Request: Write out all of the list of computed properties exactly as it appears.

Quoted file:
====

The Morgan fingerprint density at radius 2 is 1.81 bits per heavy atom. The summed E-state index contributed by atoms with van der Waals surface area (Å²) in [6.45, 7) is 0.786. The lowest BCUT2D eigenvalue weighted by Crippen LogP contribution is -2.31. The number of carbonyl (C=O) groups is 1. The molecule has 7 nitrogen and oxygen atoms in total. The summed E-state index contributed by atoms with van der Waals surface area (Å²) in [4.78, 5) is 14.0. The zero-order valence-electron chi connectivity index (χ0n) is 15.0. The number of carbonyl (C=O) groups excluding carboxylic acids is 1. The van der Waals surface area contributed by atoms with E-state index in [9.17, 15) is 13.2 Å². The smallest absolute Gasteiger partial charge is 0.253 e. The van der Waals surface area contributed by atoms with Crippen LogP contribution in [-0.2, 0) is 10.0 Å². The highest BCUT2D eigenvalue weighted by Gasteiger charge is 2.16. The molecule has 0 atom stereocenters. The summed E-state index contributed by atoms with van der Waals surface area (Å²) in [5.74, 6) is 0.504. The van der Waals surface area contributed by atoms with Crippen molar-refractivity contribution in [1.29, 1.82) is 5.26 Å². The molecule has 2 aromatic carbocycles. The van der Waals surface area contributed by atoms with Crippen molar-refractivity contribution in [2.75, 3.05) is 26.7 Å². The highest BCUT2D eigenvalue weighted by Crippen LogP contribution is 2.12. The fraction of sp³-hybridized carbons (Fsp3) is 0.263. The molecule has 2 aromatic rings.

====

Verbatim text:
The Morgan fingerprint density at radius 2 is 1.81 bits per heavy atom. The summed E-state index contributed by atoms with van der Waals surface area (Å²) in [6.45, 7) is 0.786. The lowest BCUT2D eigenvalue weighted by Crippen LogP contribution is -2.31. The number of carbonyl (C=O) groups is 1. The molecule has 7 nitrogen and oxygen atoms in total. The summed E-state index contributed by atoms with van der Waals surface area (Å²) in [4.78, 5) is 14.0. The zero-order valence-electron chi connectivity index (χ0n) is 15.0. The number of carbonyl (C=O) groups excluding carboxylic acids is 1. The van der Waals surface area contributed by atoms with E-state index in [9.17, 15) is 13.2 Å². The smallest absolute Gasteiger partial charge is 0.253 e. The van der Waals surface area contributed by atoms with Crippen LogP contribution in [-0.2, 0) is 10.0 Å². The highest BCUT2D eigenvalue weighted by Gasteiger charge is 2.16. The molecule has 0 atom stereocenters. The summed E-state index contributed by atoms with van der Waals surface area (Å²) in [5.74, 6) is 0.504. The van der Waals surface area contributed by atoms with Crippen molar-refractivity contribution in [1.29, 1.82) is 5.26 Å². The molecule has 2 aromatic carbocycles. The van der Waals surface area contributed by atoms with Crippen molar-refractivity contribution in [2.75, 3.05) is 26.7 Å². The highest BCUT2D eigenvalue weighted by Crippen LogP contribution is 2.12. The fraction of sp³-hybridized carbons (Fsp3) is 0.263. The molecule has 2 aromatic rings.